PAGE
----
Imaginary worlds you can’t bear to leave behind

When Olivia was about eight I heard heartbroken sobs coming from her room one night, long after she should have been asleep. The problem? ‘I’ve finished The Starlight Barking and I’m so sad there isn’t any more of it.’

We’ve all been there, haven’t we – or at least, the bookworms among us have. There are so many fictitious worlds I love and long to revisit but as a collector of Victorian and Edwardian books, not to mention books written up to the mid-twentieth century, I’ve had to come to terms with the knowledge that there won’t be any more from my favourite authors. (Though luckily I’m still finding new and fabulous worlds to immerse myself in; as the Resident Engineer says when I come home with a bulging shopping bag: ‘Oh good, more books, just what this house needs.)

Sometimes, though, the loss of that beloved fictitious world seems harder to bear. Last year two of my favourite writers died and I hate the thought that there won’t be any more new books.

Diana Wynne-Jones was the most magical writer. Her books, ostensibly written for children, are read by all ages and have a timeless appeal that will live for a very long time. I discovered her when I read the first of her Chrestomanci novels, ‘Charmed Life’, which was the first time I came across the theory of parallel worlds. This theory has it that some specific event in the world’s history, the Battle of Waterloo say, there is a split with one world continuing as ours has, with Wellington as the victor and the other peeling off in a new direction with Napoleon ruling the world. This is similar to Terry Pratchett’s ‘wrong trousers of time’ theory.

The magical novels are terrific but her crowning series, in my view is The Dalemark Quartet, four novels set in rather Scandinavian countries in which the gods are The Undying, and evil, or Satan, is called Kankredin. Everything she wrote is permeated with legends and myths from this world and the ones she dreamed up, but for me, her best book is the final novel in this series, The Crown of Dalemark, and I feel sad whenever I read it, that there won’t be anything else from this talented writer and I’ll never know what happened to Mitt and Maewen.

The other author who died last year is another Diana, Diana Norman also known as Ariana Franklin. I read her first novel, Fitzempress’ Law, about thirty years ago and have never understood why it doesn’t seem to have been reprinted, particularly with the success of her final series featuring Adelia Aguilar, the Mistress of the Art of Death. I’d never thought much about Henry II until I read Diana Norman’s book but her huge affection and enthusiasm for him blew me away so that he’s now up there with my historical heroes. He had a violent temper, was an unfaithful husband and pretty awful father but for the author (and by association the reader) that pales into insignificance when you consider what he gave to his country: the rule of English common law with trial by jury, the model for judicial systems all over the world and still better than anything anyone else has come up with.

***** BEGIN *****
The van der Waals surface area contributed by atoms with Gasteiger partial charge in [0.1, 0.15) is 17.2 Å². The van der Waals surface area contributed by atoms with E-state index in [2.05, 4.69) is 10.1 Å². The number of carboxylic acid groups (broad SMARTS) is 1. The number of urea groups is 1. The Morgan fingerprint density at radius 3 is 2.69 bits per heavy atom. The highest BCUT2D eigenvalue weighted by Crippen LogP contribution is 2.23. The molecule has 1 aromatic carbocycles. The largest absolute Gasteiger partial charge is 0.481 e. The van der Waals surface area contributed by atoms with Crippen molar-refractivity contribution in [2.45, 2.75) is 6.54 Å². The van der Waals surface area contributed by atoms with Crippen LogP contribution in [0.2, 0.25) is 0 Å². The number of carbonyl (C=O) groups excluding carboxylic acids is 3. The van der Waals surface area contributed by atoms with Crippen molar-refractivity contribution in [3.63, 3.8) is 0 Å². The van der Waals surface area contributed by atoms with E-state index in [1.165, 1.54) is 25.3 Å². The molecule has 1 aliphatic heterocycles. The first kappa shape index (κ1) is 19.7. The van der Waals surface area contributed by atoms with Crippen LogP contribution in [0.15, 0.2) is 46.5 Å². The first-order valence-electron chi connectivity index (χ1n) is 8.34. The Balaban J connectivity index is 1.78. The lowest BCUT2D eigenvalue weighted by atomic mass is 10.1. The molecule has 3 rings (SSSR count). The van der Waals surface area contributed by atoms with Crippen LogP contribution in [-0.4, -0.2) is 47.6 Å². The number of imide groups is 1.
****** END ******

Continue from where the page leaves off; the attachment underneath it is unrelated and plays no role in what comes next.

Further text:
I’m so glad she found a new and adoring readership before she died because her Ariana Franklin Adelia Aguilar books are quite simply the best historical mystery novels I’ve ever read, bar none. She wrote four of them and I’ve just read them all again for the umpteenth time – and yet again I’ve been bereft that there won’t be any more. I’ll just have to trust that she had a happy ending in view for Adelia and Rowley Picot.

For a writer – for both of these brilliant and beloved writers – there can’t be a better epitaph.

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8 thoughts on “Imaginary worlds you can’t bear to leave behind

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  2. I hadn’t realised that Diana Norman was dead and so there would be no more Ariana books. Am in shock, as I thought they were superb! I do have to admit to never having read any Diana Wynne-Jones, despite all the persuasion from the CBB. Perhaps you should now indulge in the Fidelma series, Nicola! Have I not done enough to cajole you? Most definitely a fictitious world to delve into, and learn more about the Golden Age in Ireland in the 7th century.

  3. Two authors I love too – DWJ’s Dark Lord of Derkholm must be one of my favourite books of all time (and I recently acquired her guide to fantasyland – forgotten what exactly it’s called – which is the perfect companion read). She’s a wonderful author to re-read – I binged on all of the Chrestomanci books recently.

    The Adelia Aguilar books are wonderful too, and it’s so sad there won’t be any more, but I also like Diana Norman’s earlier books very much, and anyone who is mourning the loss of Adelia should look for them – although it looks as though some of them, including The Vizard Mask are rarities, and expensive to buy secondhand. Perhaps her publishers should consider re-releasing them under her more familiar name?

    • I don’t think there’s a single DWJ book that I don’t like, Jodie!
      And I’m evangelical about Adelia, though not so keen on the non-Norman books though, not sure why. I did like ‘Daughter of Lir’ which is Norman set in Dublin. And yes, it seems odd that nobody at least picked up on the two Henry II books when Adelia started to take off.

    • I do so agree, Jan; I’m particularly fond of Power of Three which is completely believable.
      I meant to include a picture of The Mistress of the Art of Death but I somehow managed to make the whole blog disappear and although Keri has managed to sort out my heavy-handedness, I’m not taking risks! But I’m betting you’d love Adelia Aguilar if you haven’t tried her. First one is set in Cambridge, too!

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